Spencer RuelosAnth 410 A Critical Engagement with Queer, Digital, and Social Justice Anthropological TheoriesAs an anthropologists, my interests have tended to lie in a more critical engagement with theconcepts society, culture, power, and identity. This has mostly embodied itself as a means of utilizingqueer, digital, and social justice frameworks to my understandings and viewpoints of the world.Below you find some of the works that I have found over the last four years that have shaped theseoverarching theoretical frameworks that I use in my anthropological and ethnographic work.The first section you will find titled ―Queer Anthropology.‖ As a gay man myself, I have been veryinterested in understanding some of the social and cultural meanings tied to sex, sexuality, andgender. I can honestly say that my interest early on in this investigation of queer anthropology was ashallow one—I had expected to find in the readings a collection of diverse sexual and genderedsubjectivities of those in the anthropological literature that I could reference and classify as I saw fit.Oh, the hijra in India? Yeah, that was a third gender/sex category in India that was very much tied into ritualpractices and asceticism. What I‘ve come to learn through my more critical engagement with queeranthropology is understand the complex relations of power that various sexual and genderedsubjectivities are formed and contested. Much of this work you will see come from both the fields ofqueer studies and anthropology. While these two fields have had some difficulties ‗getting along,‘ Iultimately find their collective worth and intersections (thus, ‗queer anthropology‘) to be worthwhileto my theoretical and anthropological self.The second section called ―Digital and Virtual Anthropologies‖ explores my interests that lie indigital technology, virtual embodiment, social networking, and online virtual communities. Growingup as both a geeky gamer and a tech kid has really shaped my views on the roles of technology andthe internet in our daily lives. While I think a lot of popular discourse has discussed how we‘vebecome less intimate by becoming our digital selves, I hold fast to the viewpoint that digital mediatechnologies have actually deepened the ways we have meaning relationships and connections withother humans, both locally and globally. I would argue that a common theme in the citations belowis that digital and virtual anthropologies (in the plural) extend our analysis of culture, society, andwhat it means to be human to the more recent online virtual spaces. Thus, I value the perspective oflooking at virtual and digital settings as illustrative of many ways that we are human.The final section is called ―Social Justice and Transformation‖ and traces my theoretical and activistinterests in social movements, anti-oppression visions, and activist research work for social justice.Part of these interests stem from my position as a queer-identified cisgender man and myengagement in the department of Critical Race, Gender, and Sexuality Studies. But that isn‘t to saythese interests aren‘t anthropological! Much of this critical perspective has given me a understandingof the social and cultural processes that inform understandings of race, gender, sexuality, class,(dis)ability, national identity, and the like. One especially transformative insight from this has beenmy interest in a critical understanding of the prison system—the prison industrial complex. In all ofthese questions of social justice and sociocultural transformation, critical anthropology andethnographic methods become useful tools for delving further into the discussion. Thus, while manyof these citations do not come from anthropologists per se, they come together to ultimately informhow I envision doing activist/engaged anthropological work in order to combat systems ofoppression and to create and envision a better world for future.Collectively, the list below illustrates both my theoretical and activist research interests within andbeyond anthropology. Though not necessarily disciplines that have immediate overlap, takentogether these three themes work to really paint a vivid picture of my continued engagement withanthropological research and my perspectives on issues such as society, culture, power, and identity.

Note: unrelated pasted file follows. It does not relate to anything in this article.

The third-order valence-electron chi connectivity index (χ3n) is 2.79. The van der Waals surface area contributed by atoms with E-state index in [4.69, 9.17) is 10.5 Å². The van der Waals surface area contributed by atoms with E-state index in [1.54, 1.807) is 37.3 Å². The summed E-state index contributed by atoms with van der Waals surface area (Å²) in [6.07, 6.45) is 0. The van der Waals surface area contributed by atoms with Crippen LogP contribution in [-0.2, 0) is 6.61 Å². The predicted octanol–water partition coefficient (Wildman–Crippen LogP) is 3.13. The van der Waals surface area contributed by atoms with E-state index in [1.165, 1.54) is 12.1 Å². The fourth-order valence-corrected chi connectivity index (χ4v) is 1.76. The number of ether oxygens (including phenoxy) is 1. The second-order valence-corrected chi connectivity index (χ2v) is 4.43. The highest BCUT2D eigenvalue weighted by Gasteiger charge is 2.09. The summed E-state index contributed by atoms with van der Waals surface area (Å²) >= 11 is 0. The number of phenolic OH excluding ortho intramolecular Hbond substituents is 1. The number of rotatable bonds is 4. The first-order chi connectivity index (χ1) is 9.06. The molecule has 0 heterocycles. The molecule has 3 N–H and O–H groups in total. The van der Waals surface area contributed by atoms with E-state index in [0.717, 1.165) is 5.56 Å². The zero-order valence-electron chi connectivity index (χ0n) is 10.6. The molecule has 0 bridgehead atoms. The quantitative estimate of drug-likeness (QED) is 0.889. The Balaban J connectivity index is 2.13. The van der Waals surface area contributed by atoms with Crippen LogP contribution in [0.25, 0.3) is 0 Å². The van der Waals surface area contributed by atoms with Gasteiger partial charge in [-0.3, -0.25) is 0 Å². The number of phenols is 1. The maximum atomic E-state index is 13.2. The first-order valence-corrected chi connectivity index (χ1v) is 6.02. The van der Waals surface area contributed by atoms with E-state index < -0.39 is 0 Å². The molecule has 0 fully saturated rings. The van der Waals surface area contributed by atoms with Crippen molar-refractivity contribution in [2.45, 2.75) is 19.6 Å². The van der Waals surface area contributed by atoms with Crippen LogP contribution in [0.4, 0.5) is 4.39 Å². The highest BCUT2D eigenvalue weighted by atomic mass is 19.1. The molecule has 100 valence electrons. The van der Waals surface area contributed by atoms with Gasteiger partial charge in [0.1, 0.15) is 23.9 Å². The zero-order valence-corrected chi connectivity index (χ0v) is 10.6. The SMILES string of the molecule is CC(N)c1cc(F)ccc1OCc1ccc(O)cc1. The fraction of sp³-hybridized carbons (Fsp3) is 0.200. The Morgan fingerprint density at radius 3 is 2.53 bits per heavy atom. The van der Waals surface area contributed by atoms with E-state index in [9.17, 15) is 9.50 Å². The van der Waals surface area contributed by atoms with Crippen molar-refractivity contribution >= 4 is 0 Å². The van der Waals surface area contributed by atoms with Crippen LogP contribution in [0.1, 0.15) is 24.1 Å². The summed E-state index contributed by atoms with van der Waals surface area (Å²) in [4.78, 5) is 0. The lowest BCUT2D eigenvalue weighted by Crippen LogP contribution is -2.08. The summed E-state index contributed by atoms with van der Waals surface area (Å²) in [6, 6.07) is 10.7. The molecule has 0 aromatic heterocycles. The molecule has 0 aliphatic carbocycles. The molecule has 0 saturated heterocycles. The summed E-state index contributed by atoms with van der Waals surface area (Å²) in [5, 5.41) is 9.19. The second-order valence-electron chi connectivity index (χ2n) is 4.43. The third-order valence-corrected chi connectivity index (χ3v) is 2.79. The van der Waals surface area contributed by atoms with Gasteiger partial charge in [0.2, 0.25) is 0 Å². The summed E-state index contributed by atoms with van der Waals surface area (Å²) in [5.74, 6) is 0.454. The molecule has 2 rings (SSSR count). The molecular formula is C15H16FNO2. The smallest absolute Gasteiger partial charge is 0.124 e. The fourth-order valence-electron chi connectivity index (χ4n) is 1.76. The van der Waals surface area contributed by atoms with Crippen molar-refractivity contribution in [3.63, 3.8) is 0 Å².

Annotated Bibliography Ruelos 2 Queer AnthropologyAlexander, M. Jacqui. 2005. ―Imperial Desire/Sexual Utopias: White Gay Capital and Transnational Tourism.‖ Pedagogies of Crossing: Meditiations on Feminism, Sexual Politics, Memory, and the Sacred. Duke University: 2005.Alexander‘s work was pivotal for my literature review on transnational queer tourism by illustratingthe ways in which travelers position themselves in neocolonial terms and erotically exotify thosequeers in the destination countries they visit. Her analysis of the reification of colonial desires by themainstream gay and lesbian niche market has been a key insight that I‘ve taken with me.Blackwood, Evelyn. 2002 "Reading Sexualities across Cultures: Anthropology and Theories of Sexuality." Out in Theory: The Emergence of Lesbian and Gay Anthropology. E. Lewin and W. Leap, eds. University of Illinois Press: 2002.Blackwood‘s piece traces some of the anthropological approaches in the 70s and 80s to theorizefemale same-sex sexual relations. What I find most useful is her critical engagement with therepresentation of same-sex relations between women in various cultures. Near the end of her piece,she briefly touches upon the postmodern and queer theoretical approaches, which mark a shift intheories concerning power, identity, and subjectivity.Boellstorff, Tom. 2005. The Gay Archipelago: Sexuality and Nation in Indonesia. Princeton University Press.Boellstorff‘s pivotal inquiry into the lives of gay and lesbi Indonesians sheds light on the intersectionsof gender, sexuality, and national identity. He brings together a complex understanding thatacknowledges the contradictions and conflicting subjectivities and cultural logics that shapeunderstanding of these Indonesians. Ultimately, his monograph sheds light on a postcolonial queeranthropology that is useful for those of us intersected in those theoretical engagements.*Boellstorff, Tom. 2007. "Queer Studies in the House of Anthropology." Annual Review of Anthropology. 36: 17-35.In this review, Boellstorff marks some of the contemporary trends in queer anthropology since1993. It focuses on the debates in queer anthropology and the shifts to looking at women‘s same-sexdesires and transgender experiences while incorporating a discussion of the uses of history,geography, and linguistics to the field of queer anthropology.Butler, Judith. 1990. Gender Trouble: Feminism and the Subversion of Identity. Theatre Arts Books.Butler‘s work has become foundational for queer studies and feminism. What is especially insightfulis her analysis of gender as something that is performative rather than some essential to someone‘score being.El Menyawi, H. 2006. ―Activism from the Closet: Gay Rights Strategising in Egypt.‖ Melborne Journal of International Law. 7: 28.El Menyawi examines the politics of the Egyptian government to illustrate the ways in which theclassical Stonewall technique to liberation (esp. coming out and organizing) should not be heraldedas the lone method to achieving liberation. He complicates the notion of the ‗coming out,‘ which I